Auctioneer Martin Higgenbotham, with Higgenbotham Auctioneers International, LTD, INC., goes through a listing and asks for bids while auctioning off numerous properties during a public auction held at Hilton Garden Inn, located in Uniontown on Thursday, May 19, 2016. The properties were purchased over a a decade ago, after businessman Joe Hardy was elected a Fayette County commissioner, he bought numerous properties in Uniontown as part of the “George C. Marshall Plan II,” his multimillion-dollar downtown revitalization initiative.
Bidders on Thursday plunked down nearly a half-million dollars to lay claim to seven commercial buildings in downtown Uniontown, most of which were once part of a self made multi-millionaire’s plan to revitalize the city. Commercial Center Associates, a real estate development company owned by 84 Lumber founder Joe Hardy, had Higgenbotham Auctioneers International of Florida sell the properties. Bethany Cypher, chief operating officer for Commercial Center Associates, on Wednesday said Hardy wanted to unload the parcels so others can make a run at filling them with retail outlets and offices.
“He’s 93,” Cypher said. “He’s trying to pass on the torch of Uniontown, to see if other young entrepreneurs can give a go at the same type of thing he did…
Overbrook Eclectic Collection To Be Auctioned!OVERBROOK— Ross Slagle collected many things: clocks, toy cars, antique cars, tractors — anything with wheels, according to his stepdaughter, Karen Maas.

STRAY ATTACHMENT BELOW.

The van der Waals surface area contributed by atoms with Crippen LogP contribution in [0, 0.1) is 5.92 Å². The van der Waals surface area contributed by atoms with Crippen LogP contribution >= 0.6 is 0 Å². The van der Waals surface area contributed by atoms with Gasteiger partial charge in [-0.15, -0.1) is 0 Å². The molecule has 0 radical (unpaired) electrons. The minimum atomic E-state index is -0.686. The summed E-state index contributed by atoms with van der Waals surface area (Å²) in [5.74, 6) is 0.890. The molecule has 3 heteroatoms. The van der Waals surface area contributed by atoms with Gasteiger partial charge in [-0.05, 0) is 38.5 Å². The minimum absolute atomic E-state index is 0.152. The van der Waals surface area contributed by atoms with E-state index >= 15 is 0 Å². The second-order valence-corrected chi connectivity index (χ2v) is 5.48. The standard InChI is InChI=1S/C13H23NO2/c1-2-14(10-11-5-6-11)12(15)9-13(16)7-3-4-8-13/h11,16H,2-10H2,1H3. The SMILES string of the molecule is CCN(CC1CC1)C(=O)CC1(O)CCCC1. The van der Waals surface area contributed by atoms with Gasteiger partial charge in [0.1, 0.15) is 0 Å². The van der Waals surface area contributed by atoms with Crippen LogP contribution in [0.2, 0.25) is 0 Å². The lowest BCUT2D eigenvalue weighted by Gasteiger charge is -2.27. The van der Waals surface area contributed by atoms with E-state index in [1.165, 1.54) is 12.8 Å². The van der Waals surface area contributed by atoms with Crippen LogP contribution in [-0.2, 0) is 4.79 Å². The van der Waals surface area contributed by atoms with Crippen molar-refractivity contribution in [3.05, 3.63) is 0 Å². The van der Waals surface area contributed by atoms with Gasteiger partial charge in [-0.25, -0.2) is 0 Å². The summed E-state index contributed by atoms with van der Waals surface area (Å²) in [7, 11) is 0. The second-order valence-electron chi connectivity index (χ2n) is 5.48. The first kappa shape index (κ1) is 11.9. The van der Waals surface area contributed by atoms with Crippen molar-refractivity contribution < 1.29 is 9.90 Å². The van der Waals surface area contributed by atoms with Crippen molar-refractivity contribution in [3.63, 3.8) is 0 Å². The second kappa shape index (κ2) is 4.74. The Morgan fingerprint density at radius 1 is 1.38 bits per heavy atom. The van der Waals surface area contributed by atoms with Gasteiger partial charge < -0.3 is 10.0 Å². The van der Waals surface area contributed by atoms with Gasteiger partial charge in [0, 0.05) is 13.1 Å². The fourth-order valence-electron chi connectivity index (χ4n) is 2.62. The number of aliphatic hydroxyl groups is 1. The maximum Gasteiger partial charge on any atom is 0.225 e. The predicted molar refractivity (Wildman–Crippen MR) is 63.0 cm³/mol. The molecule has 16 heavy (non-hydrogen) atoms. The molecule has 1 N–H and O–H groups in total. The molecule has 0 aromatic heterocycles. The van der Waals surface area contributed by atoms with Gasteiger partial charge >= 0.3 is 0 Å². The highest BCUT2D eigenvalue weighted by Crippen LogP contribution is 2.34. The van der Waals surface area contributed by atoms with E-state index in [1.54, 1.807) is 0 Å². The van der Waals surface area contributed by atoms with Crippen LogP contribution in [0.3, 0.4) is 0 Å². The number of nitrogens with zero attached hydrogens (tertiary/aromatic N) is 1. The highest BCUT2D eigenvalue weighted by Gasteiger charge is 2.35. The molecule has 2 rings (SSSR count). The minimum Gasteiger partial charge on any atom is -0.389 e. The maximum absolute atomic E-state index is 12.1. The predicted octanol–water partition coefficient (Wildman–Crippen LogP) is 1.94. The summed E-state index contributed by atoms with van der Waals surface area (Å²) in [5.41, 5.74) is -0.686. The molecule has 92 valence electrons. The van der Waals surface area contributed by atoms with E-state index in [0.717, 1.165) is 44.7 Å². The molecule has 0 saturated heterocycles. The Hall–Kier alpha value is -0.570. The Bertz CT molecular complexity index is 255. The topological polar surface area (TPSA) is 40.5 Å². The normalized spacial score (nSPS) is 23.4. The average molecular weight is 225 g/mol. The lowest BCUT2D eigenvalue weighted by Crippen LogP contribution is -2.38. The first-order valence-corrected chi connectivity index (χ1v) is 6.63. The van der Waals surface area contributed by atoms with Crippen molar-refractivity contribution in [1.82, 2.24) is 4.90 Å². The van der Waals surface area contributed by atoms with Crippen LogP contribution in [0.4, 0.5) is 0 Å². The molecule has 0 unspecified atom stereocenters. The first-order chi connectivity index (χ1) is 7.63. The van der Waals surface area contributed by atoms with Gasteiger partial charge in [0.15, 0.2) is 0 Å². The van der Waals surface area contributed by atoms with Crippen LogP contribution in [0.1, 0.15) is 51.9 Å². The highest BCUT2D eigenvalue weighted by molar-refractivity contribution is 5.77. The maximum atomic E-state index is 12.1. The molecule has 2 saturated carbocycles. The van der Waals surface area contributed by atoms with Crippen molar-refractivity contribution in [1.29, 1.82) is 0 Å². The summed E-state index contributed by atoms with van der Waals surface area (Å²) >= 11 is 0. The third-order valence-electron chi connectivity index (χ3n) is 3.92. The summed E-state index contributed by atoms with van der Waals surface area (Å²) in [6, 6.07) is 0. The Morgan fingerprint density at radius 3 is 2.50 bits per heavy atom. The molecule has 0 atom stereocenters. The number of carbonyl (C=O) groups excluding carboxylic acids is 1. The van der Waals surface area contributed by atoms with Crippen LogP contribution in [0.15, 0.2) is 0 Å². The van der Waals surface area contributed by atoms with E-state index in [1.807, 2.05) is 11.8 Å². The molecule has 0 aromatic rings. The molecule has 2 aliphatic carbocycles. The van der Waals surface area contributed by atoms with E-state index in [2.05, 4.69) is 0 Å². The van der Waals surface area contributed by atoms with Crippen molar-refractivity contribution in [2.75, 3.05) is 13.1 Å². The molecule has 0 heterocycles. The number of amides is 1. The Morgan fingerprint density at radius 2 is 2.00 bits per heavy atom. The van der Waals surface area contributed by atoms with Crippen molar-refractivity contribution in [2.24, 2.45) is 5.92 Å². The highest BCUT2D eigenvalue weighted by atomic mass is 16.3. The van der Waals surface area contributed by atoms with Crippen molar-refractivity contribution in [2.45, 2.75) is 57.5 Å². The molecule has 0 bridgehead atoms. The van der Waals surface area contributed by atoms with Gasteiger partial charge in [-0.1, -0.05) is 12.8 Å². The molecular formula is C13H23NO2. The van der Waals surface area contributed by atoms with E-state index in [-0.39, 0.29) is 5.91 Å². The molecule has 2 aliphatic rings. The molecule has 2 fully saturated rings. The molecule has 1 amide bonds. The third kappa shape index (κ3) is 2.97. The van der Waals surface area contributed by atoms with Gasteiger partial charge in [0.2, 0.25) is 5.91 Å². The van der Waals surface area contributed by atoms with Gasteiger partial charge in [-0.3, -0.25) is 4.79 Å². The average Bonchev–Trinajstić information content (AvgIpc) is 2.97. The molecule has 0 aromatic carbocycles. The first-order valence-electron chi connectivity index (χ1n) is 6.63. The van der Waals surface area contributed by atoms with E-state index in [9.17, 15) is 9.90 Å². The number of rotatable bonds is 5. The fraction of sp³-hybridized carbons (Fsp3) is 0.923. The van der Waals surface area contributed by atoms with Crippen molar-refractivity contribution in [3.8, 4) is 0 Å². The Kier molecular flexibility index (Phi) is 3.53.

“If it had wheels, he loved it,” Maas said recently, as auctioneer Marty Higgenbotham, of Lakeland, Fla.-based Higgenbotham Auctioneers International, and others worked to prepare Slagle’s estate for an auction that will take place Oct. 30-31.
Slagle, a retired union plumber and World War II veteran, purchased a 20-acre farm a few miles east of Overbrook in 1985 and moved there from Lawrence. After moving to his farm, he continued buying and bartering for vehicles, machinery and other items, Maas recalled, and continued to add extensions and build to have places to put things.
Though Slagle died at age 91 in August 2014 and for the last year or so lived with Maas and her husband, she said, he had formerly worked on his vast collection daily. “He had a plan every day when he got up,” she said. “He ate his breakfast, and he could tell you exactly what he was going to do that day — what vehicle he was working on, he was going to pull tires or wheels off, or pull an engine — and he would do all that by himself.”
Higgenbotham, who has been in the auction business for 56 years, says he has never seen a collection as “eclectic” as Slagle’s. “Most collectors that we deal with usually have a focus,” he said, such as automobiles, tractors or early trucks. “This gentleman, he liked anything with wheels.”By Samantha Fostercjonline.com